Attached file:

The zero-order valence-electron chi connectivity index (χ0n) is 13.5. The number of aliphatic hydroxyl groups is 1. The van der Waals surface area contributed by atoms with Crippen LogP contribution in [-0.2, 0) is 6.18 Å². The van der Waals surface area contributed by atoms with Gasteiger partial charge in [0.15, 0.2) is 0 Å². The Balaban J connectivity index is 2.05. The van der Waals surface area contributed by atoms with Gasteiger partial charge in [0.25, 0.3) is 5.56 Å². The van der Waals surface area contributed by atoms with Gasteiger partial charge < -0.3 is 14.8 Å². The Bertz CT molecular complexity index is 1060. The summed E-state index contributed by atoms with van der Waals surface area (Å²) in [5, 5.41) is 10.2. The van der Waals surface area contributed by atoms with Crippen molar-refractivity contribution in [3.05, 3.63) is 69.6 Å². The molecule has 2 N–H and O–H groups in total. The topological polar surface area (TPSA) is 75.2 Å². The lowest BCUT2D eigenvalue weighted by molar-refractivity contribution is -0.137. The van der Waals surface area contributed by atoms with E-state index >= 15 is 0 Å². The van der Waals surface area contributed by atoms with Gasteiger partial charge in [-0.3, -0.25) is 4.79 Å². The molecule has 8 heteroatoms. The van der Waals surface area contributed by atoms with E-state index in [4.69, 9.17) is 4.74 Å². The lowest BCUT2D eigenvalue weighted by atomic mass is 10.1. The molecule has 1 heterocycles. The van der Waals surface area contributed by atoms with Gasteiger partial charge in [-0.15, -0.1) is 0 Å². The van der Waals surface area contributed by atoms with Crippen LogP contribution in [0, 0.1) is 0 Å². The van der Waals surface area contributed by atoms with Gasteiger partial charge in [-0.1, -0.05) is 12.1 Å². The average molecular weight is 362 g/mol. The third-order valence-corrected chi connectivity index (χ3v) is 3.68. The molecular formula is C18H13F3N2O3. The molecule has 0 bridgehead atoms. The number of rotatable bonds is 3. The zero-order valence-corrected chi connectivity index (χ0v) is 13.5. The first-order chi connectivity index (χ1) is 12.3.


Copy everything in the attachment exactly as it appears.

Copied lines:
The zero-order valence-electron chi connectivity index (χ0n) is 13.5. The number of aliphatic hydroxyl groups is 1. The van der Waals surface area contributed by atoms with Crippen LogP contribution in [-0.2, 0) is 6.18 Å². The van der Waals surface area contributed by atoms with Gasteiger partial charge in [0.15, 0.2) is 0 Å². The Balaban J connectivity index is 2.05. The van der Waals surface area contributed by atoms with Gasteiger partial charge in [0.25, 0.3) is 5.56 Å². The van der Waals surface area contributed by atoms with Gasteiger partial charge < -0.3 is 14.8 Å². The Bertz CT molecular complexity index is 1060. The summed E-state index contributed by atoms with van der Waals surface area (Å²) in [5, 5.41) is 10.2. The van der Waals surface area contributed by atoms with Crippen molar-refractivity contribution in [3.05, 3.63) is 69.6 Å². The molecule has 2 N–H and O–H groups in total. The topological polar surface area (TPSA) is 75.2 Å². The lowest BCUT2D eigenvalue weighted by molar-refractivity contribution is -0.137. The van der Waals surface area contributed by atoms with E-state index >= 15 is 0 Å². The van der Waals surface area contributed by atoms with Gasteiger partial charge in [-0.3, -0.25) is 4.79 Å². The molecule has 8 heteroatoms. The van der Waals surface area contributed by atoms with E-state index in [4.69, 9.17) is 4.74 Å². The lowest BCUT2D eigenvalue weighted by atomic mass is 10.1. The molecule has 1 heterocycles. The van der Waals surface area contributed by atoms with Gasteiger partial charge in [-0.15, -0.1) is 0 Å². The van der Waals surface area contributed by atoms with Crippen LogP contribution in [0, 0.1) is 0 Å². The van der Waals surface area contributed by atoms with Gasteiger partial charge in [-0.1, -0.05) is 12.1 Å². The average molecular weight is 362 g/mol. The third-order valence-corrected chi connectivity index (χ3v) is 3.68. The molecular formula is C18H13F3N2O3. The molecule has 0 bridgehead atoms. The number of rotatable bonds is 3. The zero-order valence-corrected chi connectivity index (χ0v) is 13.5. The first-order chi connectivity index (χ1) is 12.3.